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Discussion Starter · #1 ·
I've just noticed that I can see a blue wire through the rapidly decreasing rubber on my left handle-bar grip. I presume the wire is part of the heated handle-bar thingy.

Will I only have to replace the rubber grip or does the heating part come as an integral package? :?

Any suggestions/help appreciated.
 

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That is a good question. Mine are showing distinct signs of wear in just two years & 12,500 miles.

Does this mean I'm heavy handed?



 
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Time to replace the bike Lisa :dance:

Like the millionaire who bought a new Rolls-Royce when his ashtrays were full :doh:

Seriously though ... I just wrapped and glued some more thin rubber over the bars on mine and wired it on, till that wore away, then I did the same again. It lasted about a year each time, but it worked, so it saved me a headache and some ££'s.
 
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Ooooh, what bike shall I buy instead??? I know, another F650GS!

I will get my trusty gaffer tape out - then my handlebars will match the emergency mending (still there after 6 months) on my bike trousers. Cable ties and gaffer tape are all a girl needs in her tool kit.

Thanks guys

P.S. Trevor - hope you are well and enjoying life. It seems so long since the DIY day now.
 

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Anonymous said:
Ooooh, what bike shall I buy instead??? I know, another F650GS!

I will get my trusty gaffer tape out - then my handlebars will match the emergency mending (still there after 6 months) on my bike trousers. Cable ties and gaffer tape are all a girl needs in her tool kit.

Thanks guys

P.S. Trevor - hope you are well and enjoying life. It seems so long since the DIY day now.
Gaffer tape will be fine until you turn up the heat on the grips :doh: then it could get a bit messy :uhoh: .

Trevor's "a thin bit of rubber" sounds like a few pieces of old inner tube to me :dance: held on with impact adhesive.

:riding:



 

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Discussion Starter · #7 ·
Point noted, thanks for that.

I have an abundance of rubber gloves knocking around home - they could make an interesting repair. Or my rubber 'stoofer' glove puppet from Harry Hill's last tour ....

The possibilities are endless!
 

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Two views of the same subject from different angles.

I think of old inner tubes.

You think of rubber gloves & puppets.

Now I cannot get the image out of my head of a GS with grips repaired with Pink Marigold washing up gloves... :think: ...maybe it's the smell of the glue. :big grin:



 

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There must be some very tight gripping people out there, have just completed 51,000 mls and my grips are not really showing a great deal of wear, loosen up everybody, robs.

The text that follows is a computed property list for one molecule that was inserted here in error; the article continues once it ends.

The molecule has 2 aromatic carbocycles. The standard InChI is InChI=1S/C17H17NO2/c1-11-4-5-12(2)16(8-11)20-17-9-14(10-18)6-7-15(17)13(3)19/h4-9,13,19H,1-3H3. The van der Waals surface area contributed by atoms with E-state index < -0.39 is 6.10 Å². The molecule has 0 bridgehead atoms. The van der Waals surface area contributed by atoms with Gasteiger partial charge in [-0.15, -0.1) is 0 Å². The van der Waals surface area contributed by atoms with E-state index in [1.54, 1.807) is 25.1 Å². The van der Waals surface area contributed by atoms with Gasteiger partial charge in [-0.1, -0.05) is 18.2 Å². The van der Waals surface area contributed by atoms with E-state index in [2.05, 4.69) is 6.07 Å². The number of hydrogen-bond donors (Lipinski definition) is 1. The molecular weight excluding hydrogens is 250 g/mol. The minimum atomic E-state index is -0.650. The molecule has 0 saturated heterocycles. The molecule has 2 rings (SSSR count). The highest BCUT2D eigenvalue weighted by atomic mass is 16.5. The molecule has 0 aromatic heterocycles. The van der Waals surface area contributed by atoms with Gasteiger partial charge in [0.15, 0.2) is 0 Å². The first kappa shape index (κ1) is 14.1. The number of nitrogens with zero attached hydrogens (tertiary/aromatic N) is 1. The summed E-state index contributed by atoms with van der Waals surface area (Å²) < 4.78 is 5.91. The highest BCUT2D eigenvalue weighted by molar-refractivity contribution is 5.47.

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robs said:
There must be some very tight gripping people out there, have just completed 51,000 mls and my grips are not really showing a great deal of wear, loosen up everybody, robs.
I think it has more to do with the soft rubber now being used on thr grips, as I have seen many older BMWs with original grips in good condition after many miles.

The newer models do feel very soft to the touch :whistle:

:big grin:



 

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Replacing hand grips on my 2001F650 GS with factory heated grips. The previous owner had fitted large foam grips which found uncomfortable. After removing the LH grip the original grip was still in place but badly damaged and in need of replacement. The RH grip was ok with only slight wear. The left grip was easily removed without damaging the heating element. The wire element was loose and required a small amount tightening.

Factory replacement grips are too costly so I purchased an aftermarket set from UK which were advertised as suitable for a wide range BMW bikes. There is a catch, the grips come in pairs, one grip has a larger internal diameter than the other. My guess in the grips are suitable for bikes without heated grips and the larger of the two is suitable for the RH throttle side.
No worries the larger grip was suitable for my LH heated bar.

I found two methods of fitting a new grip without chance of damaging the heating wiring. Both methods recommend using small dabs of super glue to hold the element in place whilst the grip was pushed on.

The method I used was to slightly spray the handle bar ( element etc) with WD 40 and also spray the internal part of the new grip then fit. Only relatively light force is required. The WD 40 dries overnight and gives a good seal.

The other method is those who have access to an air compressor. With the grip positioned over lapping the end of the bar apply gentle air pressure with a suitable attachment. The grip will inflate and easily slide into position. A compressed air fitting where the narrow end tube removed and the body with the trigger should be wide enough the seal the rear end of the grip.

If anyone would like photos, I am happy to provide. What am I doing with the small section grip? saving it for my old R60/6.
 
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